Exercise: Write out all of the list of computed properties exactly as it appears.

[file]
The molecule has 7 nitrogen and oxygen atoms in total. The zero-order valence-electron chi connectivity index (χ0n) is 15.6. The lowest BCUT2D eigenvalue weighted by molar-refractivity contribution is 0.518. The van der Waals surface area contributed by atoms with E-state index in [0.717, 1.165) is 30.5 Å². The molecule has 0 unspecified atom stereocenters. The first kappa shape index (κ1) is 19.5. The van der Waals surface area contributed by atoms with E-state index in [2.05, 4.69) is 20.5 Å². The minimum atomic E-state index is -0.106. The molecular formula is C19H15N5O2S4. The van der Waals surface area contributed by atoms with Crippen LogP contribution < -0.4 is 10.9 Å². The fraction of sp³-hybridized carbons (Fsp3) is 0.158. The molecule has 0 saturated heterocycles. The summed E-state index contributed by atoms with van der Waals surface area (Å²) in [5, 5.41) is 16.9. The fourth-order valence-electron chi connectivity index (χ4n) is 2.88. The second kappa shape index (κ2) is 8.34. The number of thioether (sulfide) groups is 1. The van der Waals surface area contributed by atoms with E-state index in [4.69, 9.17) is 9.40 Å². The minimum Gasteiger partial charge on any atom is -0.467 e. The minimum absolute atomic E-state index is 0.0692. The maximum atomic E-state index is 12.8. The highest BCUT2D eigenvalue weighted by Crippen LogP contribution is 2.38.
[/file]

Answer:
The molecule has 7 nitrogen and oxygen atoms in total. The zero-order valence-electron chi connectivity index (χ0n) is 15.6. The lowest BCUT2D eigenvalue weighted by molar-refractivity contribution is 0.518. The van der Waals surface area contributed by atoms with E-state index in [0.717, 1.165) is 30.5 Å². The molecule has 0 unspecified atom stereocenters. The first kappa shape index (κ1) is 19.5. The van der Waals surface area contributed by atoms with E-state index in [2.05, 4.69) is 20.5 Å². The minimum atomic E-state index is -0.106. The molecular formula is C19H15N5O2S4. The van der Waals surface area contributed by atoms with Crippen LogP contribution < -0.4 is 10.9 Å². The fraction of sp³-hybridized carbons (Fsp3) is 0.158. The molecule has 0 saturated heterocycles. The summed E-state index contributed by atoms with van der Waals surface area (Å²) in [5, 5.41) is 16.9. The fourth-order valence-electron chi connectivity index (χ4n) is 2.88. The second kappa shape index (κ2) is 8.34. The number of thioether (sulfide) groups is 1. The van der Waals surface area contributed by atoms with E-state index in [4.69, 9.17) is 9.40 Å². The minimum Gasteiger partial charge on any atom is -0.467 e. The minimum absolute atomic E-state index is 0.0692. The maximum atomic E-state index is 12.8. The highest BCUT2D eigenvalue weighted by Crippen LogP contribution is 2.38.